At his memorial, many asked us to honor his memory by being better people and serving our communities, “so he wouldn’t have died in vain.” We begged the authorities to intervene and give us all justice, just this once.
But I don’t think his real killer will ever be caught, nor do most Mexican-Americans on this side of the border. In Mexico, there is no longer an expectation of justice, other than the divine kind. Even karma seems more reliable than the Mexican justice system.
When I heard about Bobby Salcedo’s murder, I was shocked, saddened, angry, but I believed it. That an innocent man could be shot for no reason in northern Mexico was something I could believe.
I met Bobby Salcedo for the first time about a week before his death at a tamalada in El Monte. I didn’t know him, but I knew people who knew him, and his murder was simultaneously surreal and familiar. Narco violence. Kidnappings. Arbitrary killings. We’ve heard that story. We’ve stopped really hearing it anymore. Bobby Salcedo’s death reminds us that the drug war isn’t something that happened in the 1990s. People live and die by it every day.
Take a moment of silence for the thousands and next time you hear about tragedy in another country, pretend for a second that you have family there.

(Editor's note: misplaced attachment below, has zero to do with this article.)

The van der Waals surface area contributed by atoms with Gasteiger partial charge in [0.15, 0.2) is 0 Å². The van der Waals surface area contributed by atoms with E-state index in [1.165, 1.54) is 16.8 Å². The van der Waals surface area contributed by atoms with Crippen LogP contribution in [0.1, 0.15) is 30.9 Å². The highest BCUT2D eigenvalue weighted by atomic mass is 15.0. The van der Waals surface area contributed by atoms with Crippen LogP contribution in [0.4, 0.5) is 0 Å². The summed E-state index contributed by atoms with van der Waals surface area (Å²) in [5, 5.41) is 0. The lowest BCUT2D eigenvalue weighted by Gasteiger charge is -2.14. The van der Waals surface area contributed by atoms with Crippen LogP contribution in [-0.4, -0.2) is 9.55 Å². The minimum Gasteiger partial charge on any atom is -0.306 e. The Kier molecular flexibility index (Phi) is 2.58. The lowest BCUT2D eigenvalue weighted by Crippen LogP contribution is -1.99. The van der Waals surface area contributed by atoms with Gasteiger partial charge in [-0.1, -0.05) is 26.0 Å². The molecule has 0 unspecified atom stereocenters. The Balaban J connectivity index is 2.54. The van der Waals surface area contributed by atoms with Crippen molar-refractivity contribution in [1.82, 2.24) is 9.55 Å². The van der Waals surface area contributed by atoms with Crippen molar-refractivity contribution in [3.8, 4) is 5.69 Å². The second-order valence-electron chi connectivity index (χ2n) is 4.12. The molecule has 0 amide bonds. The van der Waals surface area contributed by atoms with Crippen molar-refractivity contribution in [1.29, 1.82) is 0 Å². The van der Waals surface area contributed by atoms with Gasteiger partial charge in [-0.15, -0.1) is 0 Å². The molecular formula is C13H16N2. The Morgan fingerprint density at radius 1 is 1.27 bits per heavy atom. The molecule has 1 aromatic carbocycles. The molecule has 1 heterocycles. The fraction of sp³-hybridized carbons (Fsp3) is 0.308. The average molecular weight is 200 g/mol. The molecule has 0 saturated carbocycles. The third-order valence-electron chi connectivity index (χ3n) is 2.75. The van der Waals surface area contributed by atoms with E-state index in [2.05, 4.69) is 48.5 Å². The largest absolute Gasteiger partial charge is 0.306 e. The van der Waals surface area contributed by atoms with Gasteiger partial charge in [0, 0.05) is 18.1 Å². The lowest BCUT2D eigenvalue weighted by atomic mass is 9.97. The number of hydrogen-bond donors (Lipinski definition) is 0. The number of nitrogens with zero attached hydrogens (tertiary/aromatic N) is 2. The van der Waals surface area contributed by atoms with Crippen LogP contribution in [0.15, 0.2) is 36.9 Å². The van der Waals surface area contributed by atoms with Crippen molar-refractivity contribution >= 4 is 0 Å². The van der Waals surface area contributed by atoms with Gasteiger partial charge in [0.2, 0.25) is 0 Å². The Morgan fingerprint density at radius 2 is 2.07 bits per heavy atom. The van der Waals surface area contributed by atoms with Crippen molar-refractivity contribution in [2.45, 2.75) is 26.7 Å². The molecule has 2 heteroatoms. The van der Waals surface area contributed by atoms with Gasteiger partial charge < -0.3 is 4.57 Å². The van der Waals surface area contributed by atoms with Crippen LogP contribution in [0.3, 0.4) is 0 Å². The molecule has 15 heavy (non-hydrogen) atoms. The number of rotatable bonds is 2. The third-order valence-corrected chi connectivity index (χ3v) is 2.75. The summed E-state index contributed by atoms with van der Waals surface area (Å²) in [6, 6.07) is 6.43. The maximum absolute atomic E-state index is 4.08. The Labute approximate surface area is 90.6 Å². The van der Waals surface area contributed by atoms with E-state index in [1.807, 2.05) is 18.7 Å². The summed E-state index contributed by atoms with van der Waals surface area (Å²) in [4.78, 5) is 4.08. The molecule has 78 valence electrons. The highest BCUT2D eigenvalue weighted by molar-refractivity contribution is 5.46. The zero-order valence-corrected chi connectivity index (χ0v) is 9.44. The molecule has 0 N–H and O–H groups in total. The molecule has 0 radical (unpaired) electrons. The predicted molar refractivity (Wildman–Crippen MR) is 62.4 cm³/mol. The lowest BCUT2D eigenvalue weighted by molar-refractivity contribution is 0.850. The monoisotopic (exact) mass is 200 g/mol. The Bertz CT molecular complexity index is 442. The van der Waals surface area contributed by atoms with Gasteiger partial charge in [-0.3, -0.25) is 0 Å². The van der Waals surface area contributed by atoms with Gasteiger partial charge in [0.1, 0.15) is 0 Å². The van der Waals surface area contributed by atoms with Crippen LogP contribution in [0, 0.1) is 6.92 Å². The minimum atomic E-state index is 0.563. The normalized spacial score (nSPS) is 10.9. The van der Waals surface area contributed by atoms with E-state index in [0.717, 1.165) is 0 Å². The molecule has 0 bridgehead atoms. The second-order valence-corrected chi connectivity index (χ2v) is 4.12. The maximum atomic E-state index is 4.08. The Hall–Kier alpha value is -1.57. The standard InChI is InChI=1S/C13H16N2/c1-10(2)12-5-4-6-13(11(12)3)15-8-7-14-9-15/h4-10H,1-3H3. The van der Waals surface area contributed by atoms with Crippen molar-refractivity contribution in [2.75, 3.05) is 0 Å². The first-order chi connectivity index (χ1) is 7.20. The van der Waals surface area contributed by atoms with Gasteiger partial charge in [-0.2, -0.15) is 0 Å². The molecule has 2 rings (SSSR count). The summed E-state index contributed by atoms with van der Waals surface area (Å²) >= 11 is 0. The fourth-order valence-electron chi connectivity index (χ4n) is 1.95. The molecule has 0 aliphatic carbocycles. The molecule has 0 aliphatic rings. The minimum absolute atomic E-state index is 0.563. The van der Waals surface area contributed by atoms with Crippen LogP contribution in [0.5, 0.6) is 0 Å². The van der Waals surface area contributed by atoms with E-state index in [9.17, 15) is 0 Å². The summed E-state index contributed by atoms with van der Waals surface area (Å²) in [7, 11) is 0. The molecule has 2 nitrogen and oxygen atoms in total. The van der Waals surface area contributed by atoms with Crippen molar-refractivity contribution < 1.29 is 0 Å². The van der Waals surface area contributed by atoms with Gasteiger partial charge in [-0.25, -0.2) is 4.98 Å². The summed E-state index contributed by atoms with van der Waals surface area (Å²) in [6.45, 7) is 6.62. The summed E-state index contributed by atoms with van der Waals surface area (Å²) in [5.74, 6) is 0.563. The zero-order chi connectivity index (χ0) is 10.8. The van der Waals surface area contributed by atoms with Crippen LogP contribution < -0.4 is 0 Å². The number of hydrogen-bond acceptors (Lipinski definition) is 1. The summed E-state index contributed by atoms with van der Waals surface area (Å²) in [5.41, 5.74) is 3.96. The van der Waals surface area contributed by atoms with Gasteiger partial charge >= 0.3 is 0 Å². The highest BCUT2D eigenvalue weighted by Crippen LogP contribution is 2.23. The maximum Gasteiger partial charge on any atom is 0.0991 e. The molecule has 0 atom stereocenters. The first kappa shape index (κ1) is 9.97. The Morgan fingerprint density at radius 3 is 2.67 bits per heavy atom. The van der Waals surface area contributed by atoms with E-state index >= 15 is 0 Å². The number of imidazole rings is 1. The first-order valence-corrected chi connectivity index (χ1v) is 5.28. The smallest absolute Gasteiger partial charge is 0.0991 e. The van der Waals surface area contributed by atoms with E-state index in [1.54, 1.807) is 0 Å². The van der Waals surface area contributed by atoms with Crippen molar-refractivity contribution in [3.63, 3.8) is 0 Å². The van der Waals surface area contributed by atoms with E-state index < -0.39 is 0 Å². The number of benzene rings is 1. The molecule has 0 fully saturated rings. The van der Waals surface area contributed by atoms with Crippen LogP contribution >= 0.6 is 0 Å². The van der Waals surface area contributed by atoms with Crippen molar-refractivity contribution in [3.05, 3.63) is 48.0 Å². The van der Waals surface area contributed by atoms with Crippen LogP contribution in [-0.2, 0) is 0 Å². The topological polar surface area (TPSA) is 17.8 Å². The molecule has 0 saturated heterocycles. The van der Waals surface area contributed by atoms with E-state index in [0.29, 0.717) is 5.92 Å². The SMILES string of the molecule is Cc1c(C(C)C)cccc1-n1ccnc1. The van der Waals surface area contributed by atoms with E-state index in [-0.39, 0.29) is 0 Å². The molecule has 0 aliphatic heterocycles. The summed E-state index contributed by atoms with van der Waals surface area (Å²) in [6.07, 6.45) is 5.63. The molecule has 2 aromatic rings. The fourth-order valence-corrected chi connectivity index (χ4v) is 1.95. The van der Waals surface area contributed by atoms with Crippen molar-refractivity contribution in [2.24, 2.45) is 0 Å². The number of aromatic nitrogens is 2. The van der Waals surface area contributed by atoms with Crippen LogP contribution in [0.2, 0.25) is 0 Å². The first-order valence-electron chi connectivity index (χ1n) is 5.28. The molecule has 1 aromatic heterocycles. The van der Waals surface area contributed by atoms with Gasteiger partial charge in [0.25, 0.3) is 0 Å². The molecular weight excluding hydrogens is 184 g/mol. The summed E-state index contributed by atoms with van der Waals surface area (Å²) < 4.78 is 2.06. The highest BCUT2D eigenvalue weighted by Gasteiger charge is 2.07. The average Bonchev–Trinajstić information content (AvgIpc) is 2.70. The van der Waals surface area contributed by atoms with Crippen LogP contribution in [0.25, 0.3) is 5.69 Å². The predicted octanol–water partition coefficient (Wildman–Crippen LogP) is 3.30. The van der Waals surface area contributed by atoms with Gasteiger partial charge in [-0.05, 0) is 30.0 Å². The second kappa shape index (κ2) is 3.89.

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Filed under Los Angeles, Mexico

Gracias for the heads up

Unfortunately, it’s a bit blurry, but this sign from the LA County Fair couldn’t slip by without comment or at least a head-scratch. The sign on the ticket booth had a number of generic rules on it like “Don’t carry a bazooka into the fairgrounds,” but it was the last line on it that caught my eye:

“Some fair employees do NOT speak English.”

Mainly, I don’t know how to feel about this. On one hand, my natural response is “Duh!” – We’re in LA after all. At the same time, this peaks my natural curiosity. What exactly prompted management to put this on the sign? I just picture some disgruntled ride manager yelling at a riled up redneck with a mullet – “Do you know how to READ? Did you not see the sign?!!! I’ll get my lawyer on the phone right now – it’s not our damn fault you don’t know how to say ‘Stop the ride, he’s going to jump’ in Spanish!”
I guess this one will go down as just another one of life’s little mysteries…

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Filed under Los Angeles, Weirdness

La Opinion: Not afraid to call 2009 like it was

While arts and culture reporters lost themselves in a reverie of retrospectives and pontificated on the highlights of the past decade, at least one California newspaper cut to the punch. The New Year’s day headline for La Opinion (the largest Spanish-language newspaper in the US) read simply:

At last God-awful 2009 is over!

I think they accurately captured the populist spirit on this one.